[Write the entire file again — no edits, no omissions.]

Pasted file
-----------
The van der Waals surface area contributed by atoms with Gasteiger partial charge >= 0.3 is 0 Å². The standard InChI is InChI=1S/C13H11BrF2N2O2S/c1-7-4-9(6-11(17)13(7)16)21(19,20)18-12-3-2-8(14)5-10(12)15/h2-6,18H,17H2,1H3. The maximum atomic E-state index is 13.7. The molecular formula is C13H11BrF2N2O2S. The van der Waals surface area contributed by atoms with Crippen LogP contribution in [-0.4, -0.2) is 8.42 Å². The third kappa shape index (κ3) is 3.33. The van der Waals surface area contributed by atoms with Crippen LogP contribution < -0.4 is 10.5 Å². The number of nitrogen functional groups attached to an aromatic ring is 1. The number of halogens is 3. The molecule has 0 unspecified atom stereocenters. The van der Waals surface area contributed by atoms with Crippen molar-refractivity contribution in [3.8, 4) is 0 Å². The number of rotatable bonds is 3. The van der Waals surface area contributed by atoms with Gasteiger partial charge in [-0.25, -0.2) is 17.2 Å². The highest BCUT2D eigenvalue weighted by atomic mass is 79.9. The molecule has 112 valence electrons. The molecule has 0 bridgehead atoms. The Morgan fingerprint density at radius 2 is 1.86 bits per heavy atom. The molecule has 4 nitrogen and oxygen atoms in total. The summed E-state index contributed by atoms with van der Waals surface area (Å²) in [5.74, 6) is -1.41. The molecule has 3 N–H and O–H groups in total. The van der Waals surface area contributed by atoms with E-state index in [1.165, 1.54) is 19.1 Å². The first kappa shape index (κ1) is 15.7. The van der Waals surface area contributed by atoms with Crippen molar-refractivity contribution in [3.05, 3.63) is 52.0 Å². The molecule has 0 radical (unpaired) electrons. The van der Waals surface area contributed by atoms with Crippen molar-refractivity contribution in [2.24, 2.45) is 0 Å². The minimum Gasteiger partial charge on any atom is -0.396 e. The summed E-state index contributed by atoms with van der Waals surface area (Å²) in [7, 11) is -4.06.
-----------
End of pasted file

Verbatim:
The van der Waals surface area contributed by atoms with Gasteiger partial charge >= 0.3 is 0 Å². The standard InChI is InChI=1S/C13H11BrF2N2O2S/c1-7-4-9(6-11(17)13(7)16)21(19,20)18-12-3-2-8(14)5-10(12)15/h2-6,18H,17H2,1H3. The maximum atomic E-state index is 13.7. The molecular formula is C13H11BrF2N2O2S. The van der Waals surface area contributed by atoms with Crippen LogP contribution in [-0.4, -0.2) is 8.42 Å². The third kappa shape index (κ3) is 3.33. The van der Waals surface area contributed by atoms with Crippen LogP contribution < -0.4 is 10.5 Å². The number of nitrogen functional groups attached to an aromatic ring is 1. The number of halogens is 3. The molecule has 0 unspecified atom stereocenters. The van der Waals surface area contributed by atoms with Crippen molar-refractivity contribution in [3.8, 4) is 0 Å². The number of rotatable bonds is 3. The van der Waals surface area contributed by atoms with Gasteiger partial charge in [-0.25, -0.2) is 17.2 Å². The highest BCUT2D eigenvalue weighted by atomic mass is 79.9. The molecule has 112 valence electrons. The molecule has 0 bridgehead atoms. The Morgan fingerprint density at radius 2 is 1.86 bits per heavy atom. The molecule has 4 nitrogen and oxygen atoms in total. The summed E-state index contributed by atoms with van der Waals surface area (Å²) in [5.74, 6) is -1.41. The molecule has 3 N–H and O–H groups in total. The van der Waals surface area contributed by atoms with E-state index in [1.165, 1.54) is 19.1 Å². The first kappa shape index (κ1) is 15.7. The van der Waals surface area contributed by atoms with Crippen molar-refractivity contribution in [3.05, 3.63) is 52.0 Å². The molecule has 0 radical (unpaired) electrons. The van der Waals surface area contributed by atoms with Crippen molar-refractivity contribution in [2.24, 2.45) is 0 Å². The minimum Gasteiger partial charge on any atom is -0.396 e. The summed E-state index contributed by atoms with van der Waals surface area (Å²) in [7, 11) is -4.06.